Art fills our downtown with life
What makes a downtown unique?
Renovated facades? Small businesses? The Mahanay Carillon Tower? RVP-1875? The Welcome Center? The historic courthouse? The Thomas Jefferson Gardens? Renovated alley spaces?
The answer would be yes — all of these things make Jefferson unique among other communities in Iowa.
But there is one more component in making our downtown unique year-round: The public art that we have downtown adds to that uniqueness and adds vibrancy, not only to the downtown but to the people downtown.
I’ve gone to many meetings where experts speak, but the one that really struck a chord with me was a speaker that said this very simple statement: “To make downtowns feel alive, you must fill them with lives.”
Having public art year-round downtown does that.
Art brings people to our downtown all year long.
People get out of their cars and ride off the bike trail and actually go look at art, whether it is the art located in Sally’s Alley, the statuary that we have on the Square of Lincoln and Jefferson, to see the artfully painted public piano, to see the beautiful art found inside our courthouse, or to the one of a kind rooftop art that can be seen from the observation deck of the Mahanay Carillon Tower.
Art fills our downtown with lives.
We also have public sculptures that sit on the courthouse plaza. These sculptures make the plaza, the center of our community, come alive.
People not only stop to look at them on their way to the Mahanay Tower or the courthouse or while shopping, they also stop and look at them when the tower, the courthouse and the stores are closed.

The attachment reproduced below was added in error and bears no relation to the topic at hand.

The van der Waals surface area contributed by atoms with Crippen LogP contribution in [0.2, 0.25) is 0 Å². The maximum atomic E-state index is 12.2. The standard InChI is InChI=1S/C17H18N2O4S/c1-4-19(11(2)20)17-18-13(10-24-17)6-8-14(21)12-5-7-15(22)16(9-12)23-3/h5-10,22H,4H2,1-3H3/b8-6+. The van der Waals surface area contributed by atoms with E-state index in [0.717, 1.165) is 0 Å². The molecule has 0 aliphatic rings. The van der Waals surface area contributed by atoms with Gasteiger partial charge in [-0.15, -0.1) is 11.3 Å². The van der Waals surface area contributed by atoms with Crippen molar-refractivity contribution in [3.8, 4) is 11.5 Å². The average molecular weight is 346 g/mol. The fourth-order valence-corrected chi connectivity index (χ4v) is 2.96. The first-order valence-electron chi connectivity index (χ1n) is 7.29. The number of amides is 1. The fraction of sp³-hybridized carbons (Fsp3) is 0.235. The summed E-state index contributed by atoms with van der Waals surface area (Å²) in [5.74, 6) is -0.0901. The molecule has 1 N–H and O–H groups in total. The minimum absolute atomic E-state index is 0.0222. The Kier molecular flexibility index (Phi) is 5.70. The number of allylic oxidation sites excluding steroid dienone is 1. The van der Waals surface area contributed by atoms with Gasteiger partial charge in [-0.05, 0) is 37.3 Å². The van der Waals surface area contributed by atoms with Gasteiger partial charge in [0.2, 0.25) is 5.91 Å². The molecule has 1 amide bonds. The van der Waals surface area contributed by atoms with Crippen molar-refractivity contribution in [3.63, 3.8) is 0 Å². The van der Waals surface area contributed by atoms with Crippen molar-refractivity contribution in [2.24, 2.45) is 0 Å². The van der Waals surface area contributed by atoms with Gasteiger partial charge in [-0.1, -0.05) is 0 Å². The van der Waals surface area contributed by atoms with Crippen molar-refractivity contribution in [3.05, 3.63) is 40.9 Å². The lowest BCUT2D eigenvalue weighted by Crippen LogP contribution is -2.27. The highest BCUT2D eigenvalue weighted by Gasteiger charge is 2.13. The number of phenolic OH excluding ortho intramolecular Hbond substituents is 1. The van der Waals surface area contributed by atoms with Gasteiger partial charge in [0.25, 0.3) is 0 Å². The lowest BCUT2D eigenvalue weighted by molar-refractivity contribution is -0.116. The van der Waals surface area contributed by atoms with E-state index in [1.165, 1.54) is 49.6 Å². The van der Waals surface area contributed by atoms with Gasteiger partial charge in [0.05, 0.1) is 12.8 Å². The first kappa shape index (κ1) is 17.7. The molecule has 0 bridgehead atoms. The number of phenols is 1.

People visit year-round at all times of the day if and only if there is something to see.
Many of our organizations are using the term “creative placemaking” to better the downtown.
Creative placemaking is defined as using art to shape the physical and social character of a place in order to spur economic development, promote enduring social change and improve the physical environment.
Tower View Team used creative placemaking techniques in Sally’s Alley and will also use these techniques in their new project, Arch Alley. They are using the arts to turn a space into a third place in our downtown.
Sally’s Alley is now a place where people gather, walk through, enjoy with family or just sit and watch the world go by with unique art and poetry surrounding them.
Sally’s Alley was even featured on the NPR program “Here and Now” as a perfect example of creative placemaking.
Now, working in the north alley, Tower View Team, along with artist David Williamson, students from Greene County and other interested community members, will turn that space into a place using creative placemaking with public art created by the public.
The sculptures that sit on the plaza also are a form of creative placemaking.
One of the tenants of creative placemaking is the power of 10. A space (our downtown) should have at least 10 things to do, see or experience every day.
We almost have that magic number of 10. It’s in our grasp.
Tower View Team, along with the monetary sponsorship of Home State Bank, provides new sculptures to our community on a rotating basis through our Ring Out for Art event. This year the event will not be voted upon by the public, but rather they are offering a flat stipend to the four artists that will be chosen.
Ring Out for Art, with public sculptures, adds to that power of 10.
Locating many pieces of art downtown year-round sends out a strong message that Jefferson welcomes other creatives into our community and into our lives.
Yes, some of these Ring Out for Art sculptures are modern, and we have them sitting next to the historic courthouse.
We shouldn’t be afraid of that juxtaposition.
It sends the message that we not only honor the past, we embrace our future, with art helping to lead the way.
Ring Out for Art sculptures are an important part of true creative placemaking.
They are an important part of telling visitors that we do honor the arts and culture that makes our downtown unique. They are an integral part of the power of 10.
Our public spaces are as profound as we allow them to be.
Successful creative placemaking projects attract people. Places that attract people also attract new business, housing and other amenities. This becomes the start for other improvements.
My hope is that we want our public spaces to be unique, profound and welcoming year-round.
Debra McGinn, of Jefferson, is chairwoman of Tower View Team.